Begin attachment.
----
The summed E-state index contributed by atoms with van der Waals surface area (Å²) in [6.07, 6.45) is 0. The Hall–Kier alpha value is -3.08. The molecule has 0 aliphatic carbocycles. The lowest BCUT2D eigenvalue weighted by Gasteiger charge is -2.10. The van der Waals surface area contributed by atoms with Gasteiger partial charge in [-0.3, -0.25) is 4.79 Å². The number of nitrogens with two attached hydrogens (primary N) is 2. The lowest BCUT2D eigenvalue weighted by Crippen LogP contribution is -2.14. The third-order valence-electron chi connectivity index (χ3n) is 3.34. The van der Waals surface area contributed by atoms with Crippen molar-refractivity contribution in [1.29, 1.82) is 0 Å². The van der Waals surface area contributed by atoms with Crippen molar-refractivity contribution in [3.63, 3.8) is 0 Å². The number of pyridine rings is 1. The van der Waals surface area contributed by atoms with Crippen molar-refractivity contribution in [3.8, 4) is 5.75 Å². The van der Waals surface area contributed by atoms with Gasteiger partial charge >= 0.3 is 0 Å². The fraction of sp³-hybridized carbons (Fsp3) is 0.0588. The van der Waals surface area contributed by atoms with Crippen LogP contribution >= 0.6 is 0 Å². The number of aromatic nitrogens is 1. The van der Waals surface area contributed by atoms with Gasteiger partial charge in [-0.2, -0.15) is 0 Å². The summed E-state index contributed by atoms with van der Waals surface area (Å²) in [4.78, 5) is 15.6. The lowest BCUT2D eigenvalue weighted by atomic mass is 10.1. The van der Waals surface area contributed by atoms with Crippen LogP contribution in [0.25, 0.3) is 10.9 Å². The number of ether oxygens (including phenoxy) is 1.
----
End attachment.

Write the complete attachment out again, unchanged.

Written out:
The summed E-state index contributed by atoms with van der Waals surface area (Å²) in [6.07, 6.45) is 0. The Hall–Kier alpha value is -3.08. The molecule has 0 aliphatic carbocycles. The lowest BCUT2D eigenvalue weighted by Gasteiger charge is -2.10. The van der Waals surface area contributed by atoms with Gasteiger partial charge in [-0.3, -0.25) is 4.79 Å². The number of nitrogens with two attached hydrogens (primary N) is 2. The lowest BCUT2D eigenvalue weighted by Crippen LogP contribution is -2.14. The third-order valence-electron chi connectivity index (χ3n) is 3.34. The van der Waals surface area contributed by atoms with Crippen molar-refractivity contribution in [1.29, 1.82) is 0 Å². The van der Waals surface area contributed by atoms with Crippen molar-refractivity contribution in [3.63, 3.8) is 0 Å². The number of pyridine rings is 1. The van der Waals surface area contributed by atoms with Crippen molar-refractivity contribution in [3.8, 4) is 5.75 Å². The van der Waals surface area contributed by atoms with Gasteiger partial charge >= 0.3 is 0 Å². The fraction of sp³-hybridized carbons (Fsp3) is 0.0588. The van der Waals surface area contributed by atoms with Crippen LogP contribution >= 0.6 is 0 Å². The number of aromatic nitrogens is 1. The van der Waals surface area contributed by atoms with Gasteiger partial charge in [-0.2, -0.15) is 0 Å². The summed E-state index contributed by atoms with van der Waals surface area (Å²) in [4.78, 5) is 15.6. The lowest BCUT2D eigenvalue weighted by atomic mass is 10.1. The van der Waals surface area contributed by atoms with Crippen LogP contribution in [0.25, 0.3) is 10.9 Å². The number of ether oxygens (including phenoxy) is 1.